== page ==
Password Authenticator Okta Says Hackers Stole Names and Email Addresses of All Its Customer Support Users The breach took place in September.

By Jyoti Mann

Key Takeaways

  • Okta said hackers stole a report with names and email addresses of all customer support users.
  • Those users face an "increased risk of phishing," the password authenticator said in a blog.
  • Okta said earlier this month that 1% of customers were affected by the September breach.
SOPA Images/Getty via Business Insider.
Okta first revealed the hack in September.

This article originally appeared on Business Insider.

Okta's recent data breach was a lot bigger than previously disclosed.

The password authenticator was hit by a cyberattack in September and said earlier this month that just 1% of its customers were affected.

But in a blog post Wednesday, Okta said hackers stole a report that included the names and email addresses of "all Okta customer support system users."

David Bradbury, Okta's chief security officer, said in the post: "While we do not have direct knowledge or evidence that this information is being actively exploited, there is a possibility that the threat actor may use this information to target Okta customers via phishing or social engineering attacks."

Bradbury advised all customers to use multi-factor authentication, which requires more than one security test, to keep their information safe online.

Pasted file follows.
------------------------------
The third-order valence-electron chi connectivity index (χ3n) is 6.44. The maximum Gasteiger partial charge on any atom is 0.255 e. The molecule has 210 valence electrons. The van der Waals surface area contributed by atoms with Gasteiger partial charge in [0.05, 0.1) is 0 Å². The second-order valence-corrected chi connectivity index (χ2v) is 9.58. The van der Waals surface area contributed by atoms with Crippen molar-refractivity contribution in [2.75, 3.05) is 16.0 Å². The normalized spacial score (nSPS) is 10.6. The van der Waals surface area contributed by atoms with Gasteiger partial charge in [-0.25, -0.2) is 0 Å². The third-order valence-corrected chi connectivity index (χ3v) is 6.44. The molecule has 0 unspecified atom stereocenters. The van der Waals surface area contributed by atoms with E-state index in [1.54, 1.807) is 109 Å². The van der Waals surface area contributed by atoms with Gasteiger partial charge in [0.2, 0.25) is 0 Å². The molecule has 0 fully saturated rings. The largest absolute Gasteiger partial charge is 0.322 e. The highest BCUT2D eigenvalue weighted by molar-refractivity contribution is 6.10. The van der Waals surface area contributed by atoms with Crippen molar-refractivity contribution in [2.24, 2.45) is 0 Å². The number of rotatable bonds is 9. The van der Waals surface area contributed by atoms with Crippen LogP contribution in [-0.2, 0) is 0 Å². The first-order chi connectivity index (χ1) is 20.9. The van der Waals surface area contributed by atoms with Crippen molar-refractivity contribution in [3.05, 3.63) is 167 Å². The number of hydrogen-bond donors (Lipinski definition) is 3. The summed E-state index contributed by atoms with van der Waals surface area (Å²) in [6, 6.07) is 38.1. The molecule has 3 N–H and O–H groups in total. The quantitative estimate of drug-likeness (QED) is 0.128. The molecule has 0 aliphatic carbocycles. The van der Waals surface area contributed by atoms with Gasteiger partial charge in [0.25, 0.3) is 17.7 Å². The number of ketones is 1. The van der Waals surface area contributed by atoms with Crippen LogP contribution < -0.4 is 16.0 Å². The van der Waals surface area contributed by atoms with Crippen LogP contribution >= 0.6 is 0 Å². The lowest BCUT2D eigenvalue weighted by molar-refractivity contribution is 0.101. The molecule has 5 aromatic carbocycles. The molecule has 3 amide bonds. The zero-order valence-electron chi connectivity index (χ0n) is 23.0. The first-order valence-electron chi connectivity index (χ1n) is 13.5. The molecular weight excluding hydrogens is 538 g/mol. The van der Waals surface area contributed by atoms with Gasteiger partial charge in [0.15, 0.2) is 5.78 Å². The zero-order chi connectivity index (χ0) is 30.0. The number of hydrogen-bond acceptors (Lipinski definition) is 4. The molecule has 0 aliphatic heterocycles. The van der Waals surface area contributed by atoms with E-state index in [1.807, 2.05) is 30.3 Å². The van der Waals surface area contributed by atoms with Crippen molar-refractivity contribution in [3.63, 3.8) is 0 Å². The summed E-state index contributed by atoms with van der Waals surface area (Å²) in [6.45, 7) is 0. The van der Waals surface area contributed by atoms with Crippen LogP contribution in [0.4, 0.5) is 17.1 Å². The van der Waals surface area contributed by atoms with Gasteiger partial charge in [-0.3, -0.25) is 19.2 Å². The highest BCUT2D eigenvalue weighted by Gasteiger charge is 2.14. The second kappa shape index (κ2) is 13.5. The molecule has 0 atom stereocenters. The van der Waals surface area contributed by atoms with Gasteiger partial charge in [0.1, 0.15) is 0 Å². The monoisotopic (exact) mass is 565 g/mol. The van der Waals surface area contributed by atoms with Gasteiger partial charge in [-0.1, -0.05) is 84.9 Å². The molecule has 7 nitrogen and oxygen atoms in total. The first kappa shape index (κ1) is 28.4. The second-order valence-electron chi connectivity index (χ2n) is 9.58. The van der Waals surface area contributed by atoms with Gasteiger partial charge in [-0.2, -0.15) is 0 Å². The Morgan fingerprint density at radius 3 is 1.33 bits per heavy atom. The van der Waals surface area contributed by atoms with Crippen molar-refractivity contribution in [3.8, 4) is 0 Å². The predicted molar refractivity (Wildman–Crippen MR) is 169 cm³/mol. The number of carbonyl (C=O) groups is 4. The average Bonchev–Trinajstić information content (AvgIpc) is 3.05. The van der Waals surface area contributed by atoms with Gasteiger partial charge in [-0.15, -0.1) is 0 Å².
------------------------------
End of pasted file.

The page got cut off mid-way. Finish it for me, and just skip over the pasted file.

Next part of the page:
San Francisco-based Okta offers companies identity management tools including single sign-in and multi-factor authentication for secure website logins. The company has more than 18,000 corporate clients including FedEx, S&P Global, T-Mobile and Zoom, per its website.

The company also suffered at least two security breaches last year, TechCrunch reported. A group of hackers called Lapsus$ extortion group accessed a customer support engineer's account in January 2022 and shared screenshots of Okta's systems, per the report.

Then in August hacking group Scatter Swine gained access to Okta customer data, it claimed in a blog post, breaching more than 100 companies including software firm Twilio.

Okta didn't immediately respond to a request for comment from Business Insider, made outside normal working hours.

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